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Open Access Open Badges Original research article

Laser Doppler Vibrometry measurements of human cadaveric tympanic membrane vibration

Jason A Beyea1, Seyed Alireza Rohani2, Hanif M Ladak1234 and Sumit K Agrawal145*

Author Affiliations

1 Department of Otolaryngology – Head and Neck Surgery, Schulich School of Medicine and Dentistry, Western University, London, ON, Canada

2 Biomedical Engineering Graduate Program, Western University, London, ON, Canada

3 Department of Medical Biophysics, Western University, London, ON, Canada

4 Department of Electrical and Computer Engineering, Western University, London, ON, Canada

5 Schulich School of Medicine and Dentistry, Department of Otolaryngology - Head and Neck Surgery, Western University, 339 Windermere Road, P.O. Box 5339, London, ON, Canada

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Journal of Otolaryngology - Head and Neck Surgery 2013, 42:17  doi:10.1186/1916-0216-42-17

Published: 25 February 2013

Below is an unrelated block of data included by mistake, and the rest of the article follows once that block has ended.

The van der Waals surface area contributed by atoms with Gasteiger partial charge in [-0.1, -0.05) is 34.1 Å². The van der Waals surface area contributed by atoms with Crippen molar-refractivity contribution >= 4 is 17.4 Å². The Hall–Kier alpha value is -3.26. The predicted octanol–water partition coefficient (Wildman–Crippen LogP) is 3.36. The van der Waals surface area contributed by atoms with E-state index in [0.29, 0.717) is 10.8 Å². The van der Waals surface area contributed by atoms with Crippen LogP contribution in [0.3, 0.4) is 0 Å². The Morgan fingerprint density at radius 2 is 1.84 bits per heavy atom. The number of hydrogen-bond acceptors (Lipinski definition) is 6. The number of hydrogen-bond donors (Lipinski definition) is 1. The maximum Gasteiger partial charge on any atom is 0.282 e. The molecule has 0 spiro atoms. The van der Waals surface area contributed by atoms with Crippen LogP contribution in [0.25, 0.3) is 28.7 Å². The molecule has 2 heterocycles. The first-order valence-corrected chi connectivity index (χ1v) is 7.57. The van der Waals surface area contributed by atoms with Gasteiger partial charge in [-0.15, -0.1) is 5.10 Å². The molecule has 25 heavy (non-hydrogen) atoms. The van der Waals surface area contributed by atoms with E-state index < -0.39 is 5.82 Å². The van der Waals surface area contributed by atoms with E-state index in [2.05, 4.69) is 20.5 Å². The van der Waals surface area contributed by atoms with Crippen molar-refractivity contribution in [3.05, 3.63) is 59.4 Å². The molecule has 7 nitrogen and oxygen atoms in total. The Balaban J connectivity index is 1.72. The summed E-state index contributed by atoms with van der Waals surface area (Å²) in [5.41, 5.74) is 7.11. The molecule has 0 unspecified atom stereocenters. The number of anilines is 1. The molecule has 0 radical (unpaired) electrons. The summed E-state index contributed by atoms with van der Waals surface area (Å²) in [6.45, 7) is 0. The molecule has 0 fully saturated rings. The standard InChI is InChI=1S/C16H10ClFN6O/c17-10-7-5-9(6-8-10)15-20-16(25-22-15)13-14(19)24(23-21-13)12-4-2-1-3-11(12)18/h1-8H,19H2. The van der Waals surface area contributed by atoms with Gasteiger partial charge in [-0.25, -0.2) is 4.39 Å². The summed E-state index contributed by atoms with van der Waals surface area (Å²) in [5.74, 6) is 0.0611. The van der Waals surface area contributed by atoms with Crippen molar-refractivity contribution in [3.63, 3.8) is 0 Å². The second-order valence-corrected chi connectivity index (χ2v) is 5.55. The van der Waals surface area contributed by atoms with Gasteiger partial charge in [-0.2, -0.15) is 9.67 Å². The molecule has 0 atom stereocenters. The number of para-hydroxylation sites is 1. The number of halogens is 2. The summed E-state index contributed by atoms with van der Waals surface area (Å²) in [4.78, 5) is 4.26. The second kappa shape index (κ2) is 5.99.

To determine the feasibility of measuring tympanic membrane (TM) vibrations at multiple locations on the TM to differentiate normal eardrums from those with associated ossicular pathologies.


Cadaveric human temporal bone study.


Basic science laboratory.


A mastoidectomy and facial recess approach was performed on four cadaveric temporal bones to obtain access to the ossicles without disrupting the TM. Ossicles were palpated to ensure normal mobility and an intact ossicular chain. Laser Doppler Vibrometry (LDV) measurements were then taken on all four TMs. LDV measurements were repeated on each TM following stapes footplate fixation, incudo-stapedial joint dislocation, and malleus head fixation.

Main outcome measures

LDV measurements of TM vibration at the umbo, the lateral process of the malleus, and in each of the four quadrants of the TM.


The best signal-to-noise ratios were found between 2 and 4 kHz, at the umbo, the anterior superior quadrant, the anterior inferior quadrant, and the posterior inferior quadrant. Since our goal was to assess the ossicular chain, we selected the TM locations closest to the ossicular chain (the umbo and lateral process of the malleus) for further analysis. Differences could be seen between normals and the simulated ossicular pathologies, but values were not statistically significant.


LDV measurements are technically challenging and require optimization to obtain consistent measurements. This study demonstrates the potential of LDV to differentiate ossicular pathologies behind an intact tympanic membrane. Future studies will further characterize the clinical role of this diagnostic modality.

Laser Doppler Vibrometry; Malleus head fixation; Incudo-stapedial joint separation; Otosclerosis; Tympanic membrane vibration; Conductive hearing loss